The ED has decided to close the case due to lack of substantial evidences against both Congress leaders, sources said on Monday.
Both leaders were summoned by a trial court on June 26, 2014, following Bharatiya Janata Party (BJP) leader Subramanian Swamy's complaint accusing both of cheating and misappropriation of funds in acquiring the ownership of the now-defunct English daily National Herald.
Congress treasurer Moti Lal Vora, senior party leaders Oscar Fernandes, Suman Dubey and telecom engineer Sam Pitroda were also summoned by the court on August 7, 2014.
The party leaders had moved the high court on July 30, 2014, against the trial court order. On August 6, the high court stayed the summons issued against them.
Swamy alleged misappropriation of assets worth Rs.2,000 crore of the National Herald newspaper.
Reacting to the development, Swamy said, "There has been political influence from the Congress to close the National Herald case."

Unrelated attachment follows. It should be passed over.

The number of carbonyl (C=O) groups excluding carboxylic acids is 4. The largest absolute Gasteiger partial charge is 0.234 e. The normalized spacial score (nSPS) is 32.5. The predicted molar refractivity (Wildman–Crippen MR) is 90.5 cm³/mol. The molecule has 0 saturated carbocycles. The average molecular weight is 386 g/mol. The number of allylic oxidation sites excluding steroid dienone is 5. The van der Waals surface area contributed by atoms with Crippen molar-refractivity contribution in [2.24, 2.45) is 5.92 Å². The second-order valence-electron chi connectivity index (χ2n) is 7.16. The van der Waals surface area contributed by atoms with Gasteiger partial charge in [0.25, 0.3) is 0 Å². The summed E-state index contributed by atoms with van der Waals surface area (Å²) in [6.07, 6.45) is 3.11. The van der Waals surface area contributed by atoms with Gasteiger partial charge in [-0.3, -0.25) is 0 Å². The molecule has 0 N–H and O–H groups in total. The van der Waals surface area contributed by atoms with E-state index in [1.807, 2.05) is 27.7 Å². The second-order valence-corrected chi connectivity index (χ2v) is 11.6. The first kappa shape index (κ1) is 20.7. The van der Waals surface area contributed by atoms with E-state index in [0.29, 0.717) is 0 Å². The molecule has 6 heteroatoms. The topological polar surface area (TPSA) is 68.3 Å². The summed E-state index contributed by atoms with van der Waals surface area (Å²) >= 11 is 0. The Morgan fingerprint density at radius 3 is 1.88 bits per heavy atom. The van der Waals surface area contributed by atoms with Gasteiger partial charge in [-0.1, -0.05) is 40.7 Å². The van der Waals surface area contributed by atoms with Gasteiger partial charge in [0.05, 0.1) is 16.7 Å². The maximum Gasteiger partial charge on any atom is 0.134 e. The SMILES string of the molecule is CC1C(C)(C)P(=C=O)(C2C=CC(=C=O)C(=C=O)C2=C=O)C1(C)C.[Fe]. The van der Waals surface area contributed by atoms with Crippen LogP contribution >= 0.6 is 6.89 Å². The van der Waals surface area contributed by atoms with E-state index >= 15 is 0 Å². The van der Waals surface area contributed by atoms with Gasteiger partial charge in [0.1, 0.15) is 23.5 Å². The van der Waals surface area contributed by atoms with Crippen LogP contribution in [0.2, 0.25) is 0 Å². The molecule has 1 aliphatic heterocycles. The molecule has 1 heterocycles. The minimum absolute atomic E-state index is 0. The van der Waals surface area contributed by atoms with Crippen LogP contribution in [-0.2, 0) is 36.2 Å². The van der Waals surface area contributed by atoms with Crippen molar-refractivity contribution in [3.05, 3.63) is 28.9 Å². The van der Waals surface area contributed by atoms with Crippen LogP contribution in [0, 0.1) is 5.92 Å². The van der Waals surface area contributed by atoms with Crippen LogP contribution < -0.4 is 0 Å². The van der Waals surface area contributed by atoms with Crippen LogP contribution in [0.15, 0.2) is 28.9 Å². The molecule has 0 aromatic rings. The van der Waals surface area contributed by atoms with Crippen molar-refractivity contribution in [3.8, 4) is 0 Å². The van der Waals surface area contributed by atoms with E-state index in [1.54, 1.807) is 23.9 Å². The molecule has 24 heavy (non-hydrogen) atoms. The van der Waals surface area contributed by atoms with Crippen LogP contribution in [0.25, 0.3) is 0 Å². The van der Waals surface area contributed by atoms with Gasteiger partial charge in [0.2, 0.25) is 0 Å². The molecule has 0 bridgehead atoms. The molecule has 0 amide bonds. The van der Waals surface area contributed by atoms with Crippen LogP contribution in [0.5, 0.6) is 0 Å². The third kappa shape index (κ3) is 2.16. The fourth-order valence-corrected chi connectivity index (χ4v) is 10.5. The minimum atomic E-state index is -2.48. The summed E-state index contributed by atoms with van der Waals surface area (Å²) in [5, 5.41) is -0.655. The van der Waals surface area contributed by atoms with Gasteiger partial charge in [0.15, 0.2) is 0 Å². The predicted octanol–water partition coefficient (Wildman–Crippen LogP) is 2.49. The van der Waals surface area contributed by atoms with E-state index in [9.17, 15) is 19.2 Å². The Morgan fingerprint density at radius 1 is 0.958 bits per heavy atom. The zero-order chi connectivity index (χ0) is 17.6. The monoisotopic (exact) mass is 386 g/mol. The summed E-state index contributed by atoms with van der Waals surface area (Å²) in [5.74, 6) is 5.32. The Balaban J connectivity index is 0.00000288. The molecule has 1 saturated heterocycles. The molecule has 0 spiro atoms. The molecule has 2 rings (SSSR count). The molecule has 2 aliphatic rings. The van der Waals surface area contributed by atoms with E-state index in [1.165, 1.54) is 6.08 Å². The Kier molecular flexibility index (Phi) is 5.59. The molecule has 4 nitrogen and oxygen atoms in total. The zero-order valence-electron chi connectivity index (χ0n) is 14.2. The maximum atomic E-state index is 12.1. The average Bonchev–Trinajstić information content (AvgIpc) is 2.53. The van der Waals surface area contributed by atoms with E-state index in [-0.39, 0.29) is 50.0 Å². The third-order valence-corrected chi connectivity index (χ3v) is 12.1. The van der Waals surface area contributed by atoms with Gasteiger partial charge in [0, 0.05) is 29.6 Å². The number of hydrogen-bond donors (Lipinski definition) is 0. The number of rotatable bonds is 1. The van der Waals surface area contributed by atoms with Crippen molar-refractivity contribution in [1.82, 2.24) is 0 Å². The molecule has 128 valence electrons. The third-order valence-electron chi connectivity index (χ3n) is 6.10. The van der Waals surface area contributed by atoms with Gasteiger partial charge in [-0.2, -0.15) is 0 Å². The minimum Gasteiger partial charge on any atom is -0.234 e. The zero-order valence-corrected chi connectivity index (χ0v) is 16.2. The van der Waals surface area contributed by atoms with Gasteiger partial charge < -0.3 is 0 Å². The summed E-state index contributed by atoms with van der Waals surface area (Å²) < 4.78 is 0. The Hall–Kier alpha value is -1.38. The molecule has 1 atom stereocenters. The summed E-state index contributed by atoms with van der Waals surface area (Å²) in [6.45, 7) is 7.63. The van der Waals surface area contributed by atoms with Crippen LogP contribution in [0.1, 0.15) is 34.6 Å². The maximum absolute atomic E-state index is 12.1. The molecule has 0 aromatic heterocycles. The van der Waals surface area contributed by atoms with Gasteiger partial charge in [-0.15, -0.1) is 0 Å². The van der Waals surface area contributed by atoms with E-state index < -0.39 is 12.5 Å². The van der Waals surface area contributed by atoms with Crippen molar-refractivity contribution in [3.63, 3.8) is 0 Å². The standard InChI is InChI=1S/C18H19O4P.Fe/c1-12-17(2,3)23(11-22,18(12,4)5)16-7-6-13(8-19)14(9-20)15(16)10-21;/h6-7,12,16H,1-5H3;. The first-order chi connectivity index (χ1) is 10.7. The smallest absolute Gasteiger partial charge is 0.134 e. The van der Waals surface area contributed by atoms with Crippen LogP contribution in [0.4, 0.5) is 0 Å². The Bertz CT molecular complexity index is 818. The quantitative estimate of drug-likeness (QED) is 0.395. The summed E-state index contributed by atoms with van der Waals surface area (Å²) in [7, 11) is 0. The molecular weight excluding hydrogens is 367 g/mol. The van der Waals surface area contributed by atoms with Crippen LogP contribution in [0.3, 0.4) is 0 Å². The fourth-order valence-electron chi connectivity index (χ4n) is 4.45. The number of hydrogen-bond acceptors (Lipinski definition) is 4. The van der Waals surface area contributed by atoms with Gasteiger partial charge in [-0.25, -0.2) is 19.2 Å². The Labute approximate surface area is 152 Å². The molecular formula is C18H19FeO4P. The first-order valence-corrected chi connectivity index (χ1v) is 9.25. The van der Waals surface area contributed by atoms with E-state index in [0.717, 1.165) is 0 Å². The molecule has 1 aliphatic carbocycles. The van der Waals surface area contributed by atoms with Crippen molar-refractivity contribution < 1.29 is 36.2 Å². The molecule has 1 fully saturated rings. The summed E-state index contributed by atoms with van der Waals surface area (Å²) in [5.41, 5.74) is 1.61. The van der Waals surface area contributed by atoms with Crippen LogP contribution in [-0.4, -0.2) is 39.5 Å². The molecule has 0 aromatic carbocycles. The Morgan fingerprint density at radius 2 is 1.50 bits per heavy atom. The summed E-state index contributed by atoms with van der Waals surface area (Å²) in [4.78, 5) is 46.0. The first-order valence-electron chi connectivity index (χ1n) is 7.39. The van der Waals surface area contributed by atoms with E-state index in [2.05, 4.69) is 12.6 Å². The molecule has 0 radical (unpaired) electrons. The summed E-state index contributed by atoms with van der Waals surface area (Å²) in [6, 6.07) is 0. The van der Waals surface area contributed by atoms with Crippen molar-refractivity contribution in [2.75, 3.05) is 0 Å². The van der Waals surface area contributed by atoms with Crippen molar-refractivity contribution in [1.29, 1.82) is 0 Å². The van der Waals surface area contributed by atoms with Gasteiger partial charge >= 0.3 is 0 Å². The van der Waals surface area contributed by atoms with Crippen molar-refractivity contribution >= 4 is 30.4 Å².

Sonia and Rahul Gandhi are principal shareholders in a company set up to relaunch National Herald, the Congress mouthpiece begun by Jawaharlal Nehru way back in 1938.
A private non-profit company 'Young Indian' was formed in March 2011, with Sonia and Rahul holding 38 percent shares each, with the specific aim of taking over the liabilities of Associated Journals Ltd. (AJL), the parent company which owned National Herald and its Urdu version, Qaumi Awaz, all with money spent from the Congress coffers.
The two newspapers folded up on April 1, 2008. AJL's liabilities of Rs.90.21 crore have been taken over by Young Indian for Rs.50 lakh, the entire amount paid by the Congress.
Another Rs.1 crore, it is learnt, has been spent by Young Indian in renovating the newspaper's headquarters, Herald House, at 5A, Bahadur Shah Zafar Marg. This amount too has been funnelled by the Congress as loan.